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 - Northwestern Memorial Hospital - Chicago

Carotid Artery Disease

Carotid artery disease, or carotid artery stenosis, is a narrowing of the carotid arteries. These two blood vessels carry blood to the brain. Things such as:

  • Age
  • Unhealthy lifestyle
  • High cholesterol

can lead to carotid artery disease. Plaque and other fatty substances can line these arteries, narrowing them. This restricts bloodflow, and can lead to stroke.

Signs & Symptoms
 

You may not even know you have carotid artery disease until you experience a transient ischemic attack (TIA) or a stroke. Any stroke symptoms may be indicative of carotid artery disease.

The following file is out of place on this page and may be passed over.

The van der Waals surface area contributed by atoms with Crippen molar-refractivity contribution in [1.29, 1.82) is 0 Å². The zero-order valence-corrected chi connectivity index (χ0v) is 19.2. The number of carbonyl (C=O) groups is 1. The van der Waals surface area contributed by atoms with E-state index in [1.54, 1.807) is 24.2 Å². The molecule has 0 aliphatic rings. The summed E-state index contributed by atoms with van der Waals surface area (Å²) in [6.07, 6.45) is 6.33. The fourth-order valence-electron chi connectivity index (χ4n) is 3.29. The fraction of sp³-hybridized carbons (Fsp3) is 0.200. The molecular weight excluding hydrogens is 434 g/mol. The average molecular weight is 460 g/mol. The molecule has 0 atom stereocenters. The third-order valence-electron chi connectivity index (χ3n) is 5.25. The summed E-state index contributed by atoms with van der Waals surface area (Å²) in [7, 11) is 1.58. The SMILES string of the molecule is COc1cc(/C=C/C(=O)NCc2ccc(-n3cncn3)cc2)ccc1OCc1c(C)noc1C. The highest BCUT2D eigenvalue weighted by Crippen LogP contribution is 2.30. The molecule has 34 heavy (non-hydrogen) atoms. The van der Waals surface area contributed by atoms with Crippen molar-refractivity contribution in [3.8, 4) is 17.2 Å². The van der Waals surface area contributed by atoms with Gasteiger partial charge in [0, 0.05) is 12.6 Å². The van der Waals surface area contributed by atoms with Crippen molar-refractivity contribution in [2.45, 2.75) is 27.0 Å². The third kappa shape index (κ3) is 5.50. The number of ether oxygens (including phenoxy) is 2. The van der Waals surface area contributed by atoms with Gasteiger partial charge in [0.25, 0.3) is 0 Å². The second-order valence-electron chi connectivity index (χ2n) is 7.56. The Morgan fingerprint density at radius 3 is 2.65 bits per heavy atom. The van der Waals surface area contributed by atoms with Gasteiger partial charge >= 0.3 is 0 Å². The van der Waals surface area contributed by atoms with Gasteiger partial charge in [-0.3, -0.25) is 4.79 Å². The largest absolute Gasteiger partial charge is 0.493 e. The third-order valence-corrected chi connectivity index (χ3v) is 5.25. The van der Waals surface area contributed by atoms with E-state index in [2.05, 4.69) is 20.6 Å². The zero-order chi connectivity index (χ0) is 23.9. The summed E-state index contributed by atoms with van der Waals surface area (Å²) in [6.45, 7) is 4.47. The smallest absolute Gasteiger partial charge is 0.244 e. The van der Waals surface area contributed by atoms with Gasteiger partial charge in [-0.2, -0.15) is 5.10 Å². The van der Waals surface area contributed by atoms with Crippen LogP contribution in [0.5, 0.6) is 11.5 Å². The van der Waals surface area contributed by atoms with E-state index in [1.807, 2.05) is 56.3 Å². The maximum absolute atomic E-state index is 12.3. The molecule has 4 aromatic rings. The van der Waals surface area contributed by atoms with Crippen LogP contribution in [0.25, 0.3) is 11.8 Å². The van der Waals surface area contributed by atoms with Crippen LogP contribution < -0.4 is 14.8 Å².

Diagnosis & Testing
 

Your doctor can test for carotid artery disease during a routine checkup. In addition to your medical history and a physical exam, your doctor may do the following:

  • Arteriography: X-ray of the carotid artery using a special dye injected into another artery
  • Digital subtraction angiography (DSA): X-ray of the carotid artery that uses less dye
  • Doppler ultrasound imaging: Noninvasive test using sound waves to image the carotid artery
  • Magnetic resonance angiography (MRA): Creates images of the arteries in the brain

A computed tomography (CT) scan may also be used. This is not used to detect carotid artery disease; it is used to rule out other possible causes of stroke symptoms.

Treatment
 

The most common surgery for removing fatty deposits in the carotid artery is carotid endarterectomy. This surgery can reduce the risk of stroke by as much as 55 percent, and can help prevent stroke in patients who previously had a stroke.
 

Last UpdateApril 30, 2012
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